JEFFERSON CITY – With the fall semester underway, many MBCollegiate campus missionaries are seeing a positive trend in the midst of the upheaval of coronavirus: their students are stepping up to lead – in expected and unexpected ways, and often without being asked. With most institutions placing limitations on events and seriously restricting nonstudent access to the campus, it’s more vital than ever that students take the lead in bringing the gospel to their peers.
Reese Hammond, Campus Missionary at Southeast Missouri State, spent ten days in the NICU with his twin boys, who were born on July 29th, leaving the execution of Welcome Week plans in the hands of his student leaders. “We had a general plan, and they took care of the plan,” he says. “I didn’t ask – they just said, ‘Hey, we’re doing this.’” Hammond attended every event, but only briefly in a limited capacity. “They all just understood that,” he says. “They stepped up and took care of business.” The experience reminded him that “the more responsibility I learn to give over, the more they run with that.”
For Christina Boatright at North Central Missouri College, a two-year school, developing a core group of student leaders is always a challenge, since the student population is highly transient. After spending last year mentoring two students to prepare them to lead this year, “they have really stepped up,” she says.
These two students, along with volunteers from associational churches, helped make the BSU’s Welcome Week events a reality. Since that first week, “they have been inviting new students to come over,” Boatright says. “They’re holding each other accountable to be present and are being intentional about building relationships with students to share the gospel – they are a real blessing!”
Jon Nelson’s student leaders at Lincoln University returned to campus early to help students move in. “Our upperclassmen have been instrumental in getting our ministry off the ground this year,” he says. “They have been immediately engaging in reaching out to students as freshmen come to campus.”
A Truman State student who gave his life to Christ at the end of the BSU’s spring break trip has been meeting weekly with Campus Missionary Greg Xander. Xander is seeing him lead more and have spiritual conversations with other students. “I really love how he is volunteering and helping and sharing Jesus without being asked,” Xander says.
While Xander decided not to have a formal leadership team this year due to the uncertainty of ministry during the pandemic, he’s been pleasantly surprised to see students taking it upon themselves to lead and serve. Even without the student leader title, “we actually have more ‘leaders’ who are leading in reality and are healthier about their leadership than when we had them in certain positions,” he says. “They are serving joyfully and just doing more.”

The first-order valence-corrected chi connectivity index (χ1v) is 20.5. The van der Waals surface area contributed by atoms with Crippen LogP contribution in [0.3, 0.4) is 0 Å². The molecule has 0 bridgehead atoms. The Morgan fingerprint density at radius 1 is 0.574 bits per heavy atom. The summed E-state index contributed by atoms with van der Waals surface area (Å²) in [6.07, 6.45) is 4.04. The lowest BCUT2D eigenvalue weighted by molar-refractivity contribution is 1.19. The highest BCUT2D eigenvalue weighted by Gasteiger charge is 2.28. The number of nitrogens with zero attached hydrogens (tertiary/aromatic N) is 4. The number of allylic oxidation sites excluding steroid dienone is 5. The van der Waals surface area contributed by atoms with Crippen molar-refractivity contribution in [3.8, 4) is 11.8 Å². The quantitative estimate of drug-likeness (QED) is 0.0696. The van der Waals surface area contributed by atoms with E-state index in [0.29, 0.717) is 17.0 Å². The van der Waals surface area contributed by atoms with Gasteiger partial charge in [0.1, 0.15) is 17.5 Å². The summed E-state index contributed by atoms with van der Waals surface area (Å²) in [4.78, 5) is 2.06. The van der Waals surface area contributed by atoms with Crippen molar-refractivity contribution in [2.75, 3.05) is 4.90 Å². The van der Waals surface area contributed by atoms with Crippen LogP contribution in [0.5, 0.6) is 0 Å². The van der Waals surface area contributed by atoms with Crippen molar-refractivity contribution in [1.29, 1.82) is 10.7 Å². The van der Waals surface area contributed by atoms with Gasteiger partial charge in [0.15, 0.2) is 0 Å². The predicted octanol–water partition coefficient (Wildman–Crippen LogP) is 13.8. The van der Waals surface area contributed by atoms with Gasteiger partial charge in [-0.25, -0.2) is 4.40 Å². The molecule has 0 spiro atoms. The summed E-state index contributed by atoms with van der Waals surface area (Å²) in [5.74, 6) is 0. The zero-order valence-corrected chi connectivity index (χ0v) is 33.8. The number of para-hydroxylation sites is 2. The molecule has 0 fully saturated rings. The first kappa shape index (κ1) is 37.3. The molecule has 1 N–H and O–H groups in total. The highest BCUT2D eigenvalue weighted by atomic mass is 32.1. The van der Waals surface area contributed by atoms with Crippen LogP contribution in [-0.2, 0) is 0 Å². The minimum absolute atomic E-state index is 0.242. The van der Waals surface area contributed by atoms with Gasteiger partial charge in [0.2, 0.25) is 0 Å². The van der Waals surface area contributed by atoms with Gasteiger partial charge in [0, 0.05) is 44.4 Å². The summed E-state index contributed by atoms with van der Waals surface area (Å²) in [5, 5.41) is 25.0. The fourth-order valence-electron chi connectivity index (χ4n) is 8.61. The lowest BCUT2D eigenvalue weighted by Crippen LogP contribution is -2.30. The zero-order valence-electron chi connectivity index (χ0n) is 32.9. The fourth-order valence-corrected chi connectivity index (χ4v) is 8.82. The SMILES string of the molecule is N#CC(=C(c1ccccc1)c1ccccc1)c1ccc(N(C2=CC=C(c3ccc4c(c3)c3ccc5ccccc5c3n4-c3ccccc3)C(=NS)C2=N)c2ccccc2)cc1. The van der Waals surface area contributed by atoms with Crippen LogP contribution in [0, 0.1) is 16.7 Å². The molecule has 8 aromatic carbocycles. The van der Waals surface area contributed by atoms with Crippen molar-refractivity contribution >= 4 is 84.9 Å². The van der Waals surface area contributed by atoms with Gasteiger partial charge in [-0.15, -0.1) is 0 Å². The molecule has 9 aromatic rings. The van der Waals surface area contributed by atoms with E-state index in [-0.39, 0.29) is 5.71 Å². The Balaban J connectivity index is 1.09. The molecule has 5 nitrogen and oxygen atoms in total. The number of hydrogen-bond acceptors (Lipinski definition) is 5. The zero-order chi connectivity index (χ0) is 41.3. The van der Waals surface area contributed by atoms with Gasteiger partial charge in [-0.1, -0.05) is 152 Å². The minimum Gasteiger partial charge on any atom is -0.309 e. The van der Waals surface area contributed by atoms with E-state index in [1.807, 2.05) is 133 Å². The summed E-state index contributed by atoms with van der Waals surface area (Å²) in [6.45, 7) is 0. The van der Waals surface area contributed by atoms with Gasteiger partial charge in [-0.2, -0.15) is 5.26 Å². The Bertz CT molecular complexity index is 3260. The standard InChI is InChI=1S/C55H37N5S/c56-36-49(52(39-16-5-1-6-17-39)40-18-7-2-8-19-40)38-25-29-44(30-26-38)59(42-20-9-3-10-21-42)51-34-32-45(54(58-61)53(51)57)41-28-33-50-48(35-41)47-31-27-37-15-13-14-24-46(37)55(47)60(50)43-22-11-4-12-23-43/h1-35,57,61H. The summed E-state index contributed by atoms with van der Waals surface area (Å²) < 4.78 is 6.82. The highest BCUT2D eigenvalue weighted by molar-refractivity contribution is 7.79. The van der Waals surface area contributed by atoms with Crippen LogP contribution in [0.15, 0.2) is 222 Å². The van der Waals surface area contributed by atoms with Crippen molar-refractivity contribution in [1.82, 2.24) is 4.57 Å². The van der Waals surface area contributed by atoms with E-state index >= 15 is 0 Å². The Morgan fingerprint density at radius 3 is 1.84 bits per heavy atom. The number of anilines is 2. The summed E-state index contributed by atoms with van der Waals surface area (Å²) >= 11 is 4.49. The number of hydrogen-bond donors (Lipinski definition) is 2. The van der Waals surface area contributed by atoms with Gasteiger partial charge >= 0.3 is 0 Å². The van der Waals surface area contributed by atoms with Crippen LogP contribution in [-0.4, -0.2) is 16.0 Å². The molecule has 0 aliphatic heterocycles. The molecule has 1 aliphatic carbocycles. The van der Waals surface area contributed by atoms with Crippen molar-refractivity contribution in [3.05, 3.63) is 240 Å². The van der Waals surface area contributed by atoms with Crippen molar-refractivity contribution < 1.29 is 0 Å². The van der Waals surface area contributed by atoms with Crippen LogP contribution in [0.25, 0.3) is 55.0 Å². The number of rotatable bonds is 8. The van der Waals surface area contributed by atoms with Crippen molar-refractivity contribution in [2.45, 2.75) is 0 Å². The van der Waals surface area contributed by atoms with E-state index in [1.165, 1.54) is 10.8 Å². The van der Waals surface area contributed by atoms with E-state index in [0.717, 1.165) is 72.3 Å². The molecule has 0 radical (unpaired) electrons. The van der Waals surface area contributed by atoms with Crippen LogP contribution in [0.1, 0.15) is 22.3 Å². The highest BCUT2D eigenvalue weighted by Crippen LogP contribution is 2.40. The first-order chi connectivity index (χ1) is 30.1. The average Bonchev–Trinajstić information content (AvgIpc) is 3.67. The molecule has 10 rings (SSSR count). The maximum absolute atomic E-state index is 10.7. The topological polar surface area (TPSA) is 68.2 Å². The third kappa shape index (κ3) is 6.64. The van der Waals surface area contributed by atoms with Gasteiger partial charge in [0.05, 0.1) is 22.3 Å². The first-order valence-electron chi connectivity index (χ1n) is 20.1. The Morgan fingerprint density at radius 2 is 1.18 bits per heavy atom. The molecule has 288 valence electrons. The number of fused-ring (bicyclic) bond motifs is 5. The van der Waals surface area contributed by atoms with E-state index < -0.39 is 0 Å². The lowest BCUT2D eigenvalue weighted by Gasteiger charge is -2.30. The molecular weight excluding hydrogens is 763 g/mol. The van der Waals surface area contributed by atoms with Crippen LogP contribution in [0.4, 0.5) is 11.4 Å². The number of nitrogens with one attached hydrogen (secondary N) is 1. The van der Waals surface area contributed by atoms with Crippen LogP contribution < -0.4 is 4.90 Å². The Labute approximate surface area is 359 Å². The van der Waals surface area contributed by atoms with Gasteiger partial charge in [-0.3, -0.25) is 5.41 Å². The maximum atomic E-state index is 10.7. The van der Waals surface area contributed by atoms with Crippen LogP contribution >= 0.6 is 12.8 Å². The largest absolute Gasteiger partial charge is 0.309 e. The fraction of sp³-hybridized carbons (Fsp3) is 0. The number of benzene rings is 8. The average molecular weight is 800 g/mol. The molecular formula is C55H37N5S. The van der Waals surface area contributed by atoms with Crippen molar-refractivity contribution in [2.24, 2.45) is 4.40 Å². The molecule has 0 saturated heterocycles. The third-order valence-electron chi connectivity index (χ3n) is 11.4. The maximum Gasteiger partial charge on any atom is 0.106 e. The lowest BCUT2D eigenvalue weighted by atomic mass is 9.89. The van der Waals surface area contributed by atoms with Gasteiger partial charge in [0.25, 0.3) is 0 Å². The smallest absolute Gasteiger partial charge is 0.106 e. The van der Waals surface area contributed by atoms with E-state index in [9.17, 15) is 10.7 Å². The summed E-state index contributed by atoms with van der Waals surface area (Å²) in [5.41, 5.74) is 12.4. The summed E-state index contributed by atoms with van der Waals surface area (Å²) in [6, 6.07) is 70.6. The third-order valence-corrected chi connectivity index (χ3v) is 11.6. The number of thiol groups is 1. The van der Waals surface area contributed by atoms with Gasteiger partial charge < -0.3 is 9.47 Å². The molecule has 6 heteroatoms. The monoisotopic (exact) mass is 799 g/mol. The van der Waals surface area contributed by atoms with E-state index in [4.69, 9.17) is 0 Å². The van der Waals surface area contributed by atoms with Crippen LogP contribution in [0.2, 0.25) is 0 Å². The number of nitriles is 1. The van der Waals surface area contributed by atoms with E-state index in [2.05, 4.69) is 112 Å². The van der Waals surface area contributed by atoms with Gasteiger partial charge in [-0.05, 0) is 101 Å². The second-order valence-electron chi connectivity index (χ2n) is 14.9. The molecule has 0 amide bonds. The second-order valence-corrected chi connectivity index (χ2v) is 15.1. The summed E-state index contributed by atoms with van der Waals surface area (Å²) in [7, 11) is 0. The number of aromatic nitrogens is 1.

At Crowder College, two BSU girls have taken over the women’s Bible study. They designed the fliers, picked out the materials, and contacted potential students. “They are continuing to surprise me,” says Campus Missionary Aaron Werner. “On their own, they are planning a mission event involving care packages for area kids in need.” Their initiative is sparking motivation in other students. “Now more students are beginning to step up and take charge of different events,” he says.
The reports of students taking initiative to serve and lead come from all corners of the state. Chris Wilson at Missouri State says that a student he’s been discipling “just stepped up and started to talk to students and lead.” When he took a two-week sabbatical in September, “my D-group guys continued to meet without me, on their own volition.”
Joseph Ransom at Ozarks Technical has several graduates who want to start a ministry on the campus they are transferring to. Bruce Wade’s Student Leadership Team “took charge” for the Opening Week events, which included serving over 300 students at their liquid nitrogen ice cream event. “Students are enlisting other students to disciple,” he says.
Scott Westfall reports several students ministering in their spheres of influence. “Cedric Davis, a football player, is excited and actively working to engage his team with the gospel. Clayton and Dayton helped students move into their dorms and are looking for ways to encourage fellow students by serving them. Fafetai is working on art pieces for our new room to make people feel welcome in our ministry.”
Having students who take initiative to serve, lead, minister to others, and share the gospel without being asked is every campus minister’s dream. The realization of that dream in MBCollegiate ministries is evidence of the faithful work Campus Missionaries are doing to raise up the next generation of church leaders and disciple-making followers of Christ.